Your heroines … woof! So far I’ve discovered a burlesque dancer in T’was the Night Before Christmas, a florist in The Reluctant Wedding Planner, and your most recent, a feisty Roman-era arena fighter in The Last Gladiatrix (not to mention some upcoming works with a tribal queen and a cattle rancher). Good gravy, woman, how do you come up with these crazy awesome roles for your heroines?

I have no idea where they come from. I wake up in the morning and there they are! Sometimes I’ve read an article or seen a documentary and I get to wondering what would happen if I took a woman like that and….The next heroine is an ex-Lido dancer who tries her hand at farming – mostly using Google. You can guess the results.

What can you tell us about your writing process? Typewriter? Computer? Longhand? Wall of sticky notes? Spoken transcription? Do you begin with an idea of where a piece will end or do you just start?

The plotting and scene sketching all takes place by hand in a book dedicated to the task. Then from there its all on the laptop. The plot is a basic framework and sometimes changes – I’m not terribly strict about following it if the characters want to go off in a more interesting direction. Once they appear on the page they can take on a life of their own!

Can you tell us about any of your upcoming projects? What’s next for your writing? Any plans for series work?

I’m currently working on a follow up to The Last Gladiatrix called The Barbarian Bride. It follows the story of Klara, a minor character in the first book. I’m having a ball writing it! As long as people want to know what happened to some of the characters I’ll keep writing Roman romances.

How do you like your tea?

Traditional British builders tea for me! Strong and white.

Is there a question you’d like to ask me or our readers at Teatime Romance?

Do you prefer your heroes blonde or dark? Does it matter at all?

Personally, I prefer my heroes not blonde, which means they can range from sandy-haired to black as sin (mmm!). What about you, folks? Dark, blonde, ginger, other?


Eva Scott


Captured and enslaved by a Roman legion, Xanthe never expects to end up training for the Coliseum floor, but every night after the day’s march, she is put through her paces by a Roman solider who challenges her, tests her, and excites her.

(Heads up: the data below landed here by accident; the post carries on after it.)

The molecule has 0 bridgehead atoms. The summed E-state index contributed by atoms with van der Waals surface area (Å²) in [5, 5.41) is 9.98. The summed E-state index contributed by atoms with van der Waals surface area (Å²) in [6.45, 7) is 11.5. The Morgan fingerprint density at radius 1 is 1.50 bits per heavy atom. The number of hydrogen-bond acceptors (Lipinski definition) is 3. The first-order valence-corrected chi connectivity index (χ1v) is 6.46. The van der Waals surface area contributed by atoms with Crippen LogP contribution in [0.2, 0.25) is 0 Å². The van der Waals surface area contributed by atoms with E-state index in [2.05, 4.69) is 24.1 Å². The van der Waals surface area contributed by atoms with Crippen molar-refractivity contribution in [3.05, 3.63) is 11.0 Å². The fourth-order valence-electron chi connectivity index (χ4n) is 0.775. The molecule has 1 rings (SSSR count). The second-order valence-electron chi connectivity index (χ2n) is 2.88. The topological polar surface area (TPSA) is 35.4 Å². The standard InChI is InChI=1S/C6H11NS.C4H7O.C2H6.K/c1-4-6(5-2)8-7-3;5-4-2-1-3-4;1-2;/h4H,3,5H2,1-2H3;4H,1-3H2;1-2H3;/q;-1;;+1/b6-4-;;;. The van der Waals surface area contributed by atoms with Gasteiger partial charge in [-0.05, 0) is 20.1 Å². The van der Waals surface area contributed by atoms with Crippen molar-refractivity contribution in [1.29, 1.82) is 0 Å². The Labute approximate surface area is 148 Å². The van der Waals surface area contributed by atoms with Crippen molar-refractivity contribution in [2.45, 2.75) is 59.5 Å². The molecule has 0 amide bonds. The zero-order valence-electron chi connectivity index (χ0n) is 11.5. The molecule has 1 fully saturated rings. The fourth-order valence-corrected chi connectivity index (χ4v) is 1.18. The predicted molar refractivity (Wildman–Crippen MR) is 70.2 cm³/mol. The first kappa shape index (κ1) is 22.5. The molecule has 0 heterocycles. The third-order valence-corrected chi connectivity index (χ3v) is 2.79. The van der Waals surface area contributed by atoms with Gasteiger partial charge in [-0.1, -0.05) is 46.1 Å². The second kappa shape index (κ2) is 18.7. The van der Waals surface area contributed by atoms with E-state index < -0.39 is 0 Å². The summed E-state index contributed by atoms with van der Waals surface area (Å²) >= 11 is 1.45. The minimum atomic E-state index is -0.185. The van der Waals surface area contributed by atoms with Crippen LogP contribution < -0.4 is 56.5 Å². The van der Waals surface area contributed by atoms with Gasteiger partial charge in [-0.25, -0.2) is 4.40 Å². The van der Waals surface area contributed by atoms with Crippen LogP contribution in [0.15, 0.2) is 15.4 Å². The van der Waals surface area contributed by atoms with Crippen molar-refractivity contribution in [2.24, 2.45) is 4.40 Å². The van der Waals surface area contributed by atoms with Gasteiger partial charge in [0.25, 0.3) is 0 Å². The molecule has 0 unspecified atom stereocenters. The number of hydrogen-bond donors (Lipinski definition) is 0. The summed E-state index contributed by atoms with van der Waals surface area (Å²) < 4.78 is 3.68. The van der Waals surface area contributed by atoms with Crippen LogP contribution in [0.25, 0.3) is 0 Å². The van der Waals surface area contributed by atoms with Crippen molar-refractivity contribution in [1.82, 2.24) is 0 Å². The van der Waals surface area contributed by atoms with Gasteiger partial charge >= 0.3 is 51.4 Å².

Titus is drawn to Xanthe, her fire and her spirit, so he breaks one of his rules and brings notice on himself, offering to train her as a gladiatrix to spare her a courtesan’s role. But training her, working with her, soon becomes too much. Titus knows the penalty for taking property that does not belong to him, but how long can he resist?

Buy it at Amazon (US)| Buy it at Amazon (UK) | Buy it via iTunes | Buy it for Kobo | Buy it from Escape

ABOUT EVA: Eva Scott lives on the Sunshine Coast, in Queensland Australia with her fabulous husband and gorgeous little boy. When she’s not writing romance you can find her out on the water kayaking, fishing or swimming. When on dry land it’s all about the shoes and the coffee.

Eva’s Website | Follow her on Facebook | Follow her on Twitter


15 thoughts on “Eva Scott Visits the Tearoom

  1. Great post! Eva, your book sounds fabulous. I love historicals of all kinds. As far as heroes go, I prefer blondes, but most of the heroes in my own novels are brunettes. Odd.


    • Thanks Amy! You’ll be pleased to hear my next hero is a blonde. He’s Roman too – well, half Roman. He wasnt supposed to be a blonde but that’s the way he turned up, if you know what I mean. Who am I to argue with the Muse?

  2. Pingback: Eva Scott Visits the Tearoom | Jennelle Holland